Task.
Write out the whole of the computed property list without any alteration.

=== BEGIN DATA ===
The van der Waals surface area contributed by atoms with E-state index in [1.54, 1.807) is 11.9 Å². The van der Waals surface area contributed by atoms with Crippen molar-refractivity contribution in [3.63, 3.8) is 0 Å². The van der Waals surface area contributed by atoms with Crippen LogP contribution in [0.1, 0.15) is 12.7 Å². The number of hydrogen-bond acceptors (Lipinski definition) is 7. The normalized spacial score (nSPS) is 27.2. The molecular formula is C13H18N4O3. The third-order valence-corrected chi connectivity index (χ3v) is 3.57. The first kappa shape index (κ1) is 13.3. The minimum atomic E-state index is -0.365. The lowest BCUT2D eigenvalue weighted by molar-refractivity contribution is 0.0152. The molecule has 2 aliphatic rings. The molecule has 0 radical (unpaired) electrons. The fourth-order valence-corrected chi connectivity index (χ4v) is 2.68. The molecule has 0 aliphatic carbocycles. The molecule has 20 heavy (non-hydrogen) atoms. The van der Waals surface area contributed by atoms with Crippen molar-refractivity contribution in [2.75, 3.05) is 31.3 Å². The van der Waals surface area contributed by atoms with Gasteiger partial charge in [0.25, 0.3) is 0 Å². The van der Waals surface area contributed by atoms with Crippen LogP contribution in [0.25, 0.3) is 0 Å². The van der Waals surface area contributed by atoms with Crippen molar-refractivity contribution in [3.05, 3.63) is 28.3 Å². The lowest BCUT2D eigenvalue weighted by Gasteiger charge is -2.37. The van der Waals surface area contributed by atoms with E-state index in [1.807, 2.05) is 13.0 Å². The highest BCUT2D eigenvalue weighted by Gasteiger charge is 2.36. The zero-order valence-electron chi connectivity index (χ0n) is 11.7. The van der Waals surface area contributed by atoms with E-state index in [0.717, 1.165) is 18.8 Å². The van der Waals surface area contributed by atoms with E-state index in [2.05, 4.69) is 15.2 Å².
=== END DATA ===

The van der Waals surface area contributed by atoms with E-state index in [1.54, 1.807) is 11.9 Å². The van der Waals surface area contributed by atoms with Crippen molar-refractivity contribution in [3.63, 3.8) is 0 Å². The van der Waals surface area contributed by atoms with Crippen LogP contribution in [0.1, 0.15) is 12.7 Å². The number of hydrogen-bond acceptors (Lipinski definition) is 7. The normalized spacial score (nSPS) is 27.2. The molecular formula is C13H18N4O3. The third-order valence-corrected chi connectivity index (χ3v) is 3.57. The first kappa shape index (κ1) is 13.3. The minimum atomic E-state index is -0.365. The lowest BCUT2D eigenvalue weighted by molar-refractivity contribution is 0.0152. The molecule has 2 aliphatic rings. The molecule has 0 radical (unpaired) electrons. The fourth-order valence-corrected chi connectivity index (χ4v) is 2.68. The molecule has 0 aliphatic carbocycles. The molecule has 20 heavy (non-hydrogen) atoms. The van der Waals surface area contributed by atoms with Crippen molar-refractivity contribution in [2.75, 3.05) is 31.3 Å². The van der Waals surface area contributed by atoms with Gasteiger partial charge in [0.25, 0.3) is 0 Å². The van der Waals surface area contributed by atoms with Crippen LogP contribution in [0.25, 0.3) is 0 Å². The van der Waals surface area contributed by atoms with Crippen molar-refractivity contribution in [3.05, 3.63) is 28.3 Å². The lowest BCUT2D eigenvalue weighted by Gasteiger charge is -2.37. The van der Waals surface area contributed by atoms with E-state index in [1.807, 2.05) is 13.0 Å². The highest BCUT2D eigenvalue weighted by Gasteiger charge is 2.36. The zero-order valence-electron chi connectivity index (χ0n) is 11.7. The van der Waals surface area contributed by atoms with E-state index in [0.717, 1.165) is 18.8 Å². The van der Waals surface area contributed by atoms with E-state index in [2.05, 4.69) is 15.2 Å².